Gentle readers be warned - Birthdays for the Dead is dark, gritty and violent. But, boy oh boy crime fans - it's oh so good! This was my first MacBride, but definitely won't be my last.  Read an excerpt of Birthdays for the Dead. I was glad that this was a stand alone book. (But I would like to see more of this character) as MacBride also writes a crime series featuring Logan McRae that I want to start from the beginning.

You can find Stuart MacBride on Twitter and on Facebook.

Tuesday, February 19, 2013

The Sound of Broken Glass - Deborah Crombie

I only 'discovered' Deborah Crombie last year when I read No Mark Upon Her. (my review - I loved it) I have been eagerly awaiting the next entry in her Duncan Kincaid/ Gemma James series. The Sound of Broken Glass (#15) releases today.

Kincaid and James are husband and wife and both work for Scotland Yard. Duncan is staying at home right now with their three year old daughter and Gemma is heading up her first big murder case.

Who has been killed? A prominent lawyer - found in a rundown hotel in Crystal Palace, naked and tied up. Is it a sex game gone wrong? Or a sadistic killer? But then a second lawyer is found killed the same way - and there's evidence to link the two cases. As Gemma digs deeps deeper, she finds unexpected connections to her life. In flashback chapters, we also slowly learn of a young man's past and his upbringing in the Crystal Palace neighbourhood. What connection does he have to the present day?

Crombie is a master of plotting. There was no dearth of suspects and I was kept guessing until the end. The investigation is solid police work and I enjoyed solving the crime along with Gemma and her team. But woven through this main storyline is a running secondary storyline - that of Duncan and Gemma's personal life. And it is this 'personal' touch that has cemented Crombie on my must read list. Although others may complain that domestic details of characters may detract from a good mystery, I find quite the opposite. I feel they gave the story much more depth and make the characters 'real' and all the more believable. This same attention to detail is given to the secondary players as well. The result is a well rounded cast, all with their own tale to tell. I've become invested in each of their lives and want to see where Crombie takes everyone from here.

There's a third thread also wound about the story - that of The Crystal Palace itself. Although the name now denotes an area of South London, the history behind this plate-glass building originally erected to house the Great Exhibition of 1851 is truly fascinating. Every chapter starts out with a quote or a paragraph chronicling the history of the building. And again, Crombie is very clever with her choices. Read carefully, they mirror what is happening in the book.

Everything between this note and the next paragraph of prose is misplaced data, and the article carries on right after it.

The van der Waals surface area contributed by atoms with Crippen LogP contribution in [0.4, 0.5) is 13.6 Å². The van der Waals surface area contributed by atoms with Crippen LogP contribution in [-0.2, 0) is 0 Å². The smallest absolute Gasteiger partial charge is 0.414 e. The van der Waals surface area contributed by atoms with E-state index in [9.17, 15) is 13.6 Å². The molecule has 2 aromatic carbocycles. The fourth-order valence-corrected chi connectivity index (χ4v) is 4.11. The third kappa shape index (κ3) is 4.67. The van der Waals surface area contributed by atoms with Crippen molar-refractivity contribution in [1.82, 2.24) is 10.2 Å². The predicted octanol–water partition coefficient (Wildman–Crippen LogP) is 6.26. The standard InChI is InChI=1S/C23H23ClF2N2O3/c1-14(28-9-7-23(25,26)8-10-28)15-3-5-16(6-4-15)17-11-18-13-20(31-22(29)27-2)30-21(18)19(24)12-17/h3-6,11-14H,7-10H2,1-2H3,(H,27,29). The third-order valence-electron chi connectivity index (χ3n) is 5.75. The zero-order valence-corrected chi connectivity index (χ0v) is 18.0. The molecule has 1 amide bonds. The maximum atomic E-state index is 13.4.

The Sound of Broken Glass was a satisfying read on so many levels - one I would definitely recommend. Crombie ends the book with a cliff hanger - I will be again eagerly awaiting the next in this wonderful series. Read an excerpt of The Sound of Broken Glass. Fans of Louise Penny and Susan Hill would enjoy these characters.

You can find Deborah Crombie on Twitter and on Facebook.

Monday, February 18, 2013

Ghostman - Roger Hobbs

Learn from my mistakes. It was almost bedtime, but I thought I would sample a few chapters of Ghostman by Roger Hobbs before calling it a night. Yeah, good plan - didn't work. And I was very bleary eyed at work the next morning.

Atlantic City. The perfect heist, perfectly planned- treasury bills on their way to a casino. But.....the best laid schemes of mice and men....

When things go horribly wrong, Marcus, the orchestrator (jugmarker) of the heist gets in touch with 'Jack' (aren't all the best anti-heroes named Jack?!) in hopes of salvaging part of his plan. Jack owes Marcus for something that happened on another job. Since that job Jack has disappeared - like a ghost.

"My name isn't really Jack. My name isn't John, George, Robert, Michael or Steven, either. It isn't any of the names that appear on my drivers licenses and it isn't on my passports or credit cards. My real name isn't anywhere, except maybe on a college diploma and a couple of school records in my safety-deposit box. Jack Delton was just an alias, and it was long since retired. I'd used it for a job five years ago and never again since......Only two people in the world knew that name."

Jack is caught between warring criminals, his own proclivity for living on the edge and the past. We slowly learn what happened in the botched robbery five years ago and how Jack came to be the Ghostman.

Hobbs had me hooked from page one. The opening scenes are action filled, addictive and set the pace for the rest of the book. The story never falters or stalls and had me enthralled until I (reluctantly) turned the last page. The plot twists and turns in unexpected directions, taking the reader on a thrill packed ride.

Hobbs has obviously done a great deal of research into the criminal underworld of robberies, casinos, security and more. (Who knew you could kill someone with nutmeg?) The details included are fascinating and really add depth to the story. This is not a glossed over paint by the numbers plot. In fact, I stopped at one point to go online and read about the author. I really could not believe this was a debut novel.

"Roger Hobbs graduated from Reed College in Portland, Oregon in 2011, where he majored in English. His first book, GHOSTMAN, was written during the summer between his junior and senior years at Reed. He spent the school year rewriting it and editing. The manuscript was sent off on the day he graduated​. A few weeks later it caused an uproar at the 2011 Frankfurt Book Fair, and has since sold in more than fifteen countries around the world."